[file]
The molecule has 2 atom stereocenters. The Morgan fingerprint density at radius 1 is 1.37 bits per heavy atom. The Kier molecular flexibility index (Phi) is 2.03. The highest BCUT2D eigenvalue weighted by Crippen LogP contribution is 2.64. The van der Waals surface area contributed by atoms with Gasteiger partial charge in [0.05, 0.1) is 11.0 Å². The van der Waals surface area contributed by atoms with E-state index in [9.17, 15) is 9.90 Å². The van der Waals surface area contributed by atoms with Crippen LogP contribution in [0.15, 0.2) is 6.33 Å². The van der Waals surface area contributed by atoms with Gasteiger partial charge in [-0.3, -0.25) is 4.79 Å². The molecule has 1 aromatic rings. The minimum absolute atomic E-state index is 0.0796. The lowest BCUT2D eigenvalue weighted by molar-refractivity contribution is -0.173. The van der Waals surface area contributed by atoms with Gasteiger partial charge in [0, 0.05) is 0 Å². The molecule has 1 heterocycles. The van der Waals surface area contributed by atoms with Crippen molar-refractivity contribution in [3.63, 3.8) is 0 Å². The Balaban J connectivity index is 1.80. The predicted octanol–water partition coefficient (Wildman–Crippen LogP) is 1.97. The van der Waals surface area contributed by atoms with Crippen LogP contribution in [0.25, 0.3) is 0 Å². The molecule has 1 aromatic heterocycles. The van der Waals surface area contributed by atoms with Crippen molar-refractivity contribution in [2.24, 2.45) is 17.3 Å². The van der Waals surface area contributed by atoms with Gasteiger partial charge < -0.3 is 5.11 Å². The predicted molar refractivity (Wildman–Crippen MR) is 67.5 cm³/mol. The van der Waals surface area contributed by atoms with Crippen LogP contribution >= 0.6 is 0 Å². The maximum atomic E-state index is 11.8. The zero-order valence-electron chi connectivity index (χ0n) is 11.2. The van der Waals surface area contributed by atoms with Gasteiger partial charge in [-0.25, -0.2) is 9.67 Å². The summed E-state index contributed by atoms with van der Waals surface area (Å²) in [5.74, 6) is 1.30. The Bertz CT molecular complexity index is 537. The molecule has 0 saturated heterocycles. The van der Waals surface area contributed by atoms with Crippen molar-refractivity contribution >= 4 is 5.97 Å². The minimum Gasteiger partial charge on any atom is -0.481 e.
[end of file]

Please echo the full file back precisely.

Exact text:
The molecule has 2 atom stereocenters. The Morgan fingerprint density at radius 1 is 1.37 bits per heavy atom. The Kier molecular flexibility index (Phi) is 2.03. The highest BCUT2D eigenvalue weighted by Crippen LogP contribution is 2.64. The van der Waals surface area contributed by atoms with Gasteiger partial charge in [0.05, 0.1) is 11.0 Å². The van der Waals surface area contributed by atoms with E-state index in [9.17, 15) is 9.90 Å². The van der Waals surface area contributed by atoms with Crippen LogP contribution in [0.15, 0.2) is 6.33 Å². The van der Waals surface area contributed by atoms with Gasteiger partial charge in [-0.3, -0.25) is 4.79 Å². The molecule has 1 aromatic rings. The minimum absolute atomic E-state index is 0.0796. The lowest BCUT2D eigenvalue weighted by molar-refractivity contribution is -0.173. The van der Waals surface area contributed by atoms with Gasteiger partial charge in [0, 0.05) is 0 Å². The molecule has 1 heterocycles. The van der Waals surface area contributed by atoms with Crippen molar-refractivity contribution in [3.63, 3.8) is 0 Å². The Balaban J connectivity index is 1.80. The predicted octanol–water partition coefficient (Wildman–Crippen LogP) is 1.97. The van der Waals surface area contributed by atoms with Crippen LogP contribution in [0.25, 0.3) is 0 Å². The molecule has 1 aromatic heterocycles. The van der Waals surface area contributed by atoms with Crippen molar-refractivity contribution in [2.24, 2.45) is 17.3 Å². The van der Waals surface area contributed by atoms with Gasteiger partial charge < -0.3 is 5.11 Å². The predicted molar refractivity (Wildman–Crippen MR) is 67.5 cm³/mol. The van der Waals surface area contributed by atoms with Crippen LogP contribution >= 0.6 is 0 Å². The maximum atomic E-state index is 11.8. The zero-order valence-electron chi connectivity index (χ0n) is 11.2. The van der Waals surface area contributed by atoms with Gasteiger partial charge in [-0.25, -0.2) is 9.67 Å². The summed E-state index contributed by atoms with van der Waals surface area (Å²) in [5.74, 6) is 1.30. The Bertz CT molecular complexity index is 537. The molecule has 0 saturated heterocycles. The van der Waals surface area contributed by atoms with Crippen molar-refractivity contribution >= 4 is 5.97 Å². The minimum Gasteiger partial charge on any atom is -0.481 e.